That growth restriction initially drove development out of the city, to port and railroad communities in the East Bay. At the beginning of World War II, bedroom communities from Daly City to San Jose came into their own – as did much of Southern California. Much of that was driven by the heavy industry and technology companies funded by the war effort. Hence why San Francisco looks a lot like Europe (mixed-use developments, flats, etc), and the rest of California looks like LA (suburbs, ranch homes, freeways).

One of the most fascinating descriptions of old San Francisco are in Ansel Adams' Autobiography:
"Born in his family's San Francisco flat in the Western Addition, Ansel's father moved them to be near healthy ocean air. The family home, built on the sand dunes at the western edge of San Francisco facing the Pacific Ocean, was surrounded by gardens and an adjacent green house."
It was hard to imagine the Western Addition with sand dunes. Thanks to San Francisco's enduring focus on lush green spaces like Golden Gate Park and the Presidio, and the similar appearance of the Marin Headlands and Tamalpais, it was easy to assume that San Francisco had been quite lush itself before transforming in a little metropolis. Apparently not. Adams paints the West side of the peninsula being composed of sand dunes and rock.

The restrictions on growth and development almost certainly led to the high population density that the city sees today. (High population density is well-known to drive cultural innovation and creativity). Also, those restrictions were (from what I heard back in 2004ish) the primary driver behind the Mission Bay revitalisation, and the substantial amount of money that is going into that area. There was a brief moment in the 60s apparently where there was a big redevelopment push in the North and Western areas of the city. However, in general, there has been relatively little development.

San Francisco had a history of literally creating land. The first was downtown and North Beach – composed of wrecked ships. The second being the landfill (apparently from the earthquake wreckage) that built out the Marina District. The third being Mission Bay, which was a dumping site. Land that literally did not exist 150 years ago is now some of the most valuable in the country.

Mission Bay is the first exception to the lack of recent development in San Francisco – because there was literally no land left, and someone realised (correctly) that as tech went online, adjacency to the hardware and software talent of Silicon Valley was enough, colocation was not necessary. (In fact, the software startups of today seem to have more in common with the media companies of the city...).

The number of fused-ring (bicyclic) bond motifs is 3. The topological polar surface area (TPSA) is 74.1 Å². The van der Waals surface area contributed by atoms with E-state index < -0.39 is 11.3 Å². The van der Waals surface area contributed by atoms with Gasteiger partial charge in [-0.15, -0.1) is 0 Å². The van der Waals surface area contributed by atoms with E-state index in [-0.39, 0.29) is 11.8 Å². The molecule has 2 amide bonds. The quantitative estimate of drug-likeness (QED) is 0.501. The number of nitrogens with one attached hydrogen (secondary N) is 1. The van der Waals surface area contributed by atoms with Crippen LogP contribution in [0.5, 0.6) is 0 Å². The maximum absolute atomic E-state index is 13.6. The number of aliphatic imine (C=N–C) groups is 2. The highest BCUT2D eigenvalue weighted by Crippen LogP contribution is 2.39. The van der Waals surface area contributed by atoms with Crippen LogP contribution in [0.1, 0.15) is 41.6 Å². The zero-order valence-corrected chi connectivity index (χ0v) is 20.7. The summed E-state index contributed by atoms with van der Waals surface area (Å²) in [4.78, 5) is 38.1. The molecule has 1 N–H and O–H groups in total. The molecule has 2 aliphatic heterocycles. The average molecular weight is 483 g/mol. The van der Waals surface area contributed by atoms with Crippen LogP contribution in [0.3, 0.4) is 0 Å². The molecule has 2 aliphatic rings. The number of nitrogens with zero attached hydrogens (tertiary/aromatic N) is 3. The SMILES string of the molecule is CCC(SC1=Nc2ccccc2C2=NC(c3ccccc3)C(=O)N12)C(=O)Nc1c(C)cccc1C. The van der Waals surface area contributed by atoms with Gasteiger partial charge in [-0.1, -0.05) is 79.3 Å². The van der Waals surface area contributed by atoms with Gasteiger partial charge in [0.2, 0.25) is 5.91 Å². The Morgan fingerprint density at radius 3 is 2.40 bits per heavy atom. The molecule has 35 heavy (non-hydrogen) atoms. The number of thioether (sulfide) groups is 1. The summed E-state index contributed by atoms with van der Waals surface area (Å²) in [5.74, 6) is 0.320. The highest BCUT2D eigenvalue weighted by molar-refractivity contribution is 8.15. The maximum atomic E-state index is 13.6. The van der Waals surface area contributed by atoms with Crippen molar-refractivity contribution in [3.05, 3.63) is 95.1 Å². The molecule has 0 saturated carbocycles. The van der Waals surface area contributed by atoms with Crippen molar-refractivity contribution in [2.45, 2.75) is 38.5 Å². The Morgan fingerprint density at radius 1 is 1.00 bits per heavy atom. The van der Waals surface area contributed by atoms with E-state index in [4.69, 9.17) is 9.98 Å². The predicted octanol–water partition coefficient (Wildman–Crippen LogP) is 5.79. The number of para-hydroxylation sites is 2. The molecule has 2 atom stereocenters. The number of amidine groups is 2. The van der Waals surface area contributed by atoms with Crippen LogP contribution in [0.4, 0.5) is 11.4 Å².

The second exception would be The Presidio, which the Financial Times said in 2009 is, a neighbourhood unlike any other in the US, and perhaps the world. The Presidio is the antithesis of Mission Bay. Rather than reformatting the area for greatly increased density, and as a space for modern architecture in a relatively staid city, the Presidio Trust actually began reducing the total volume of square footage of buildings in the community. Having lived there for a while at the start of the transition, it is easy to say that The Presidio is the finest place in the world that I have lived. But again, such significant restrictions on development that it takes someone with a wallet the size of the Star Wars franchise to do something even on a moderate scale.

The film is great, for it shows how little has changed in over half a century. Much of the infrastructure and development was already there then. There's quite a bit of vertical development on the east side of the city, and some substantial renovation and redevelopment in small pockets, but overall it looks the same. What is very different is how the city feels. In the film, the city feels like a typical 1950s American city, reflecting the values that one would expect from that time.

Supercharged with an infusion of creative thinking and global culture during the sixties, the feeling of the city today is something else entirely. Americana feels largely secondary in San Francisco, which is comfortably at home amongst the other global cultural capitals, whilst simultaneously being completely divorced from their other characteristics of size and national power.